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Author's Name: Craig Emerson
Date: Wed 06 May 2020

Craig Emerson

Dr Craig Emerson

Dr Craig Emerson is an eminent economist with 35 years’ experience in public policy, politics and public service. He is Managing Director of Craig Emerson Economics Pty Ltd, providing professional services to governments and the business community. He is a Distinguished Fellow at The Australian National University, Director of the APEC Study Centre at RMIT, Adjunct Professor at Victoria University, Chair of the McKell Institute and a columnist with The Australian Financial Review.

Dr Emerson was Australia’s Minister for Trade and Competitiveness from 2010 to 2013. Prior to that he was Minister for Small Business and Minister for Competition Policy and Consumer Affairs. He was the architect of the 2012 White Paper on Australia in the Asian Century and was appointed Minister Assisting the Prime Minister on Asian Century Policy. He is also a former Minister for Tertiary Education, Skills, Science and Research and Chair of the Productivity Committee of Cabinet.

Dr Emerson was economic, trade and environmental adviser to Prime Minister Bob Hawke in the 1980s. He has also held the positions of Assistant Secretary in the Department of the Prime Minister and Cabinet, Director-General of the Queensland Department of Environment and Heritage and Policy Analyst at the United Nations in Bangkok.
Dr Emerson has a PhD in Economics from the Australian National University, and a Master of Economics degree and a Bachelor of Economics (Honours) degree from the University of Sydney.

Subject Area Expertise

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Website

Company website: http://www.craigemersoneconomics.com


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Responses (2)


Wage freeze for economic recovery

Poll 39

"A freeze in the minimum wage will support Australia's economic recovery"

Photo credit: Wes Mountain/The ConversationCC BY-ND 

 

Strongly disagree

8

A fundamental weakness in the Australian economy before the COVID-19 crisis was weak wages growth and the decoupling of labour productivity growth and wages growth. This has adversely affected consumption, which comprises 57 per cent of gross domestic product. When the pandemic is over, workers will have even weaker bargaining power. Without a statutory increase in wages, there will be little or no wages growth going forward, guaranteeing that any recovery will be feeble. The federal government's industrial relations roundtables with unions and business organisations might improve the enterprise bargaining system, but in the absence of a statutory increase in the minimum wage the prospects of cooperation between unions and employer organisations will be severely compromised.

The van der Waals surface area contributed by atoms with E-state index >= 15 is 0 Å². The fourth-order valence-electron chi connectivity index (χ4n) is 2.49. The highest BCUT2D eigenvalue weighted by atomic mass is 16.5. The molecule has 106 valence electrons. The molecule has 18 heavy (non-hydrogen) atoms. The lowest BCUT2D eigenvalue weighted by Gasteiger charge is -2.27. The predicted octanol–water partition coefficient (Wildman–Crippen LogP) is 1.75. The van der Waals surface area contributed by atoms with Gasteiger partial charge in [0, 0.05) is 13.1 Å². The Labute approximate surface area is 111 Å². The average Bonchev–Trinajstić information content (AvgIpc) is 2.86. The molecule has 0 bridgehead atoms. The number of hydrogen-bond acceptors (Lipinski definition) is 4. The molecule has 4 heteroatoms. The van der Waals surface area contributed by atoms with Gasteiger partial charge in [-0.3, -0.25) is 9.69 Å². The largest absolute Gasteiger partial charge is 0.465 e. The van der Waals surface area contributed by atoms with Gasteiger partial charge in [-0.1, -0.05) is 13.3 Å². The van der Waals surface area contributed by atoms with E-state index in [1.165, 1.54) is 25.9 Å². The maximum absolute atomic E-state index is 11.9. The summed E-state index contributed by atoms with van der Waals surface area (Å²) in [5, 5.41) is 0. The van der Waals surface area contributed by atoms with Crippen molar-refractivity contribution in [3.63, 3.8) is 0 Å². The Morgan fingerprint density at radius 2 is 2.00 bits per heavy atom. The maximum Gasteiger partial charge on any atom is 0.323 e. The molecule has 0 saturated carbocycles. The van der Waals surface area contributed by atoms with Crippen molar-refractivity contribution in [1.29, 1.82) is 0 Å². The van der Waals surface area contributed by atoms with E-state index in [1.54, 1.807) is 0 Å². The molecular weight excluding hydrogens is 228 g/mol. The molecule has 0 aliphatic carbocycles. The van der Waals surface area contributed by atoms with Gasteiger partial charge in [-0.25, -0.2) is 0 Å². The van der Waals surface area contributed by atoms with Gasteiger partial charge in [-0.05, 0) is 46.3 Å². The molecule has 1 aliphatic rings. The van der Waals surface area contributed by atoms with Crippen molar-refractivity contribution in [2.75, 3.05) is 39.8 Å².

Social Distancing Measures, May 2020

Poll 38

"The benefits to Australian society of maintaining social distancing measures sufficient to keep R<1 for COVID-19 are likely to exceed the costs"

 

Disagree

6

The economic challenge during the COVID-19 pandemic is to maintain as much as practicable the links between employees and their employing businesses and between those businesses and the economy. The longer the restrictions are in place the greater will be the likelihood of those links being broken - leading to severe economic hardship, business failures, mortgage defaults, domestic violence, mental health problems, suicide and long-term unemployment, particularly for the young. In this deepest recession since the Great Depression, the worst affected are young people and especially young women. Keeping R at less than 1 as an absolutely binding constraint could lead to all these hardships. It nevertheless should be a key, non-binding, guiding principle but not a rule.


Wage freeze for economic recovery

Poll 39

"A freeze in the minimum wage will support Australia's economic recovery"

Photo credit: Wes Mountain/The ConversationCC BY-ND 

 

Strongly disagree

8

A fundamental weakness in the Australian economy before the COVID-19 crisis was weak wages growth and the decoupling of labour productivity growth and wages growth. This has adversely affected consumption, which comprises 57 per cent of gross domestic product. When the pandemic is over, workers will have even weaker bargaining power. Without a statutory increase in wages, there will be little or no wages growth going forward, guaranteeing that any recovery will be feeble. The federal government's industrial relations roundtables with unions and business organisations might improve the enterprise bargaining system, but in the absence of a statutory increase in the minimum wage the prospects of cooperation between unions and employer organisations will be severely compromised.


Social Distancing Measures, May 2020

Poll 38

"The benefits to Australian society of maintaining social distancing measures sufficient to keep R<1 for COVID-19 are likely to exceed the costs"

 

Disagree

6

The economic challenge during the COVID-19 pandemic is to maintain as much as practicable the links between employees and their employing businesses and between those businesses and the economy. The longer the restrictions are in place the greater will be the likelihood of those links being broken - leading to severe economic hardship, business failures, mortgage defaults, domestic violence, mental health problems, suicide and long-term unemployment, particularly for the young. In this deepest recession since the Great Depression, the worst affected are young people and especially young women. Keeping R at less than 1 as an absolutely binding constraint could lead to all these hardships. It nevertheless should be a key, non-binding, guiding principle but not a rule.